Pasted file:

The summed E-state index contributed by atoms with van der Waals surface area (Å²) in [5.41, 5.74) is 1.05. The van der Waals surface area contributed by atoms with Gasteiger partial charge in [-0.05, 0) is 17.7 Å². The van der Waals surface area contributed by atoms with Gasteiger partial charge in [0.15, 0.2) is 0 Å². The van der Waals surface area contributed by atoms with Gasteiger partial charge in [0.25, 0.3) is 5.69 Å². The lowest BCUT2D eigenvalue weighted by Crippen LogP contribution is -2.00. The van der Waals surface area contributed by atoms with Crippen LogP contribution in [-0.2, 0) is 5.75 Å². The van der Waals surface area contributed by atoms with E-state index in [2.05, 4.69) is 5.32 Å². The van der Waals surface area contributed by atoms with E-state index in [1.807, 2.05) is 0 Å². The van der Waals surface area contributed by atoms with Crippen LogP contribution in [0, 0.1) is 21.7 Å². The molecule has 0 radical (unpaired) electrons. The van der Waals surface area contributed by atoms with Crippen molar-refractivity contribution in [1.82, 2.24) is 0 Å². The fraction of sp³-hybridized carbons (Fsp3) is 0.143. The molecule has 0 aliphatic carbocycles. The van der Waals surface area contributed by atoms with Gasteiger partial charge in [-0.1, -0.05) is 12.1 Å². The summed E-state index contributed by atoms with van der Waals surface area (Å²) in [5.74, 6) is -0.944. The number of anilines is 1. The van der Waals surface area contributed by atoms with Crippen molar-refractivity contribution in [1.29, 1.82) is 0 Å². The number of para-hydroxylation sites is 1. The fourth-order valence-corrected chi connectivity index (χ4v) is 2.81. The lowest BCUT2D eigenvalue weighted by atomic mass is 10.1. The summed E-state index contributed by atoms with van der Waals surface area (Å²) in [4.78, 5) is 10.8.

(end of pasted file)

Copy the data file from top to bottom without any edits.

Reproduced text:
The summed E-state index contributed by atoms with van der Waals surface area (Å²) in [5.41, 5.74) is 1.05. The van der Waals surface area contributed by atoms with Gasteiger partial charge in [-0.05, 0) is 17.7 Å². The van der Waals surface area contributed by atoms with Gasteiger partial charge in [0.15, 0.2) is 0 Å². The van der Waals surface area contributed by atoms with Gasteiger partial charge in [0.25, 0.3) is 5.69 Å². The lowest BCUT2D eigenvalue weighted by Crippen LogP contribution is -2.00. The van der Waals surface area contributed by atoms with Crippen LogP contribution in [-0.2, 0) is 5.75 Å². The van der Waals surface area contributed by atoms with E-state index in [2.05, 4.69) is 5.32 Å². The van der Waals surface area contributed by atoms with E-state index in [1.807, 2.05) is 0 Å². The van der Waals surface area contributed by atoms with Crippen LogP contribution in [0, 0.1) is 21.7 Å². The molecule has 0 radical (unpaired) electrons. The van der Waals surface area contributed by atoms with Crippen molar-refractivity contribution in [1.82, 2.24) is 0 Å². The fraction of sp³-hybridized carbons (Fsp3) is 0.143. The molecule has 0 aliphatic carbocycles. The van der Waals surface area contributed by atoms with Gasteiger partial charge in [-0.1, -0.05) is 12.1 Å². The summed E-state index contributed by atoms with van der Waals surface area (Å²) in [5.74, 6) is -0.944. The number of anilines is 1. The van der Waals surface area contributed by atoms with Crippen molar-refractivity contribution in [1.29, 1.82) is 0 Å². The number of para-hydroxylation sites is 1. The fourth-order valence-corrected chi connectivity index (χ4v) is 2.81. The lowest BCUT2D eigenvalue weighted by atomic mass is 10.1. The summed E-state index contributed by atoms with van der Waals surface area (Å²) in [4.78, 5) is 10.8.